Portrait 1 Empty.
Portrait 2 Full.
Portrait 3 A Porous Vessel.
Portrait 4 Starry Green Plastic Ducks.
Portrait 5 Learning Love.
Portrait 6 The Aboriginal Laptop.
Portrait 7 Home and Homeland.
Portrait 8 Tattoo.
Portrait 9 Haunted.
Portrait 10 Talk to the Dog.
Portrait 11 Tales from the Publicans.
Portrait 12 Making a Living.
Portrait 13 McDonald's Truly Happy Meals.
Portrait 14 The Exhibitionist.
Portrait 15 Re-Birth.
Portrait 16 Strength of Character.
Portrait 17 Heroin.
Portrait 18 Shi.
Portrait 19 Brazil 2 England 2.
Portrait 20 A Thousand Places to See before You Die.
Portrait 21 Rosebud.
Portrait 22 The Orientalist.
Portrait 23 Sepia.
Portrait 24 An Unscripted Life.
Portrait 25 Oh Sod It!.
Portrait 26 José and José's Wife.
Portrait 27 Wrestling.
Portrait 28 The Carpenter.
Portrait 29 Things That Bright Up the Place.
Portrait 30 Home Truths.
Epilogue: If This is Modern Life – Then What is That?.
Appendix: The Study
"An outstanding piece of work: a fine example of modern anthropological fieldwork, a powerful corrective to the banal notion that materialism is synonymous with excessive individualism and, perhaps above all, an informed, sensitive, and wholly sympathetic guide to the human diversity to be found through the keyholes of our capital city."
Laurie Taylor, The Independent
"A wonderful and unusual antidote to the fear that humanity and individuality is losing its battle with modern consumerism. In his book, even the most trivial product of consumerism can be rendered almost magical by its owners."
"This book sums up how far social anthropology has progressed since Henry Mayhew wrote about the skull shapes of costermongers in the 19th century."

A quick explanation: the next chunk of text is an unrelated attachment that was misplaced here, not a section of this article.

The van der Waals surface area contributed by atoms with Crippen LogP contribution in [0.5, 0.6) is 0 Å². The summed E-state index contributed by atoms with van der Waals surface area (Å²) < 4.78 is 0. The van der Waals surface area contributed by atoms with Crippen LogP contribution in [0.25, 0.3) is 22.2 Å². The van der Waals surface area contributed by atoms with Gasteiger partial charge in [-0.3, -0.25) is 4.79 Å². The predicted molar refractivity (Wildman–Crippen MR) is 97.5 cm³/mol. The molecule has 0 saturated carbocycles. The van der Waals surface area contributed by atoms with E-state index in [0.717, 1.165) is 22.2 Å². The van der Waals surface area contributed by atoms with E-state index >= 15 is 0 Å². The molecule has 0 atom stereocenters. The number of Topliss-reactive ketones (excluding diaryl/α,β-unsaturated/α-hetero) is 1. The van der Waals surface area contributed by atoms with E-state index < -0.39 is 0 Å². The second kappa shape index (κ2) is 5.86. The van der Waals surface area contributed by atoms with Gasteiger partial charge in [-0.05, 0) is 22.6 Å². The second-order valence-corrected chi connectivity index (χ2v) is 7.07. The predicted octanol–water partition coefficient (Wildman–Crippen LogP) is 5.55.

"A set of delicately drawn pen portraits of lives in a single, unnamed South London street ... this is a book quite out of the ordinary. While you read these pages, this is the street where you live."
Times Literary Supplement
"[I]t would be an injustice to Daniel Miller and to the exquisite text he has crafted to describe The Comfort of Things as anything less than beautifully written ... This particular book opens up a variety of avenues for exploration, and serves as a reminder of what sociologists can learn from such rich anthropological research."
British Journal of Sociology
"This is social anthropology at its finest."
Steven Carroll, The Age
"This is the very best kind of micro-ethnography. Miller writes better - and with more insight and compassion - than most novelists. This book will profoundly change the way you look at your friends' and neighbours' homes and possessions - and indeed your own."
Kate Fox, Social Issues Research Centre and author of Watching the English
"I am so impressed by Danny Miller's book. It is so keenly felt and beautifully written, it provides as deep a view of modern Londoners as early anthropologists tried to provide of residents of more distant and exotic zones. Miller has produced a marvelously personal and creative work, provoking us to wonder at the extraordinary attachments of ordinary people. This is a great and lasting achievement."
Sharon Zukin, Brooklyn College
"Through shoe leather fieldwork, human empathy, and unflinching readiness to discern, Daniel Miller shows the central role of material culture in contemporary urban life. An instant classic."
Mitchell Duneier, Princeton University
"An artful antidote to continually demonised consumerism."
"A timely reminder that investing possessions with meaning is proof of humanity rather than inhumanity."
"In this remarkable book Daniel Miller provides an illuminating portrait of people's relations to the ordinary objects that surround them. The result is a surprising meditation on how we all maintain order in our daily lives."
Viviana Zelizer, Princeton University
"This book offers a bold and creative model for how we might go about the work of theorising and abstracting, trying to tell more or less convincing stories about the 'relationships which flow constantly between people and things'."
Environment and Planning D: Society and Space
- written by a leading anthropologist, well known for his work on material culture
- takes the reader into the homes of 30 people in a random street in London to show their intimate lives, their aspirations and frustrations, their tragedies and accomplishments
- focuses on the things which really matter to people and uncovers the orders and forms through which people make sense of their lives today
- beautifully and clearly written, this book will appeal to a general readership as well as to students and scholars of anthropology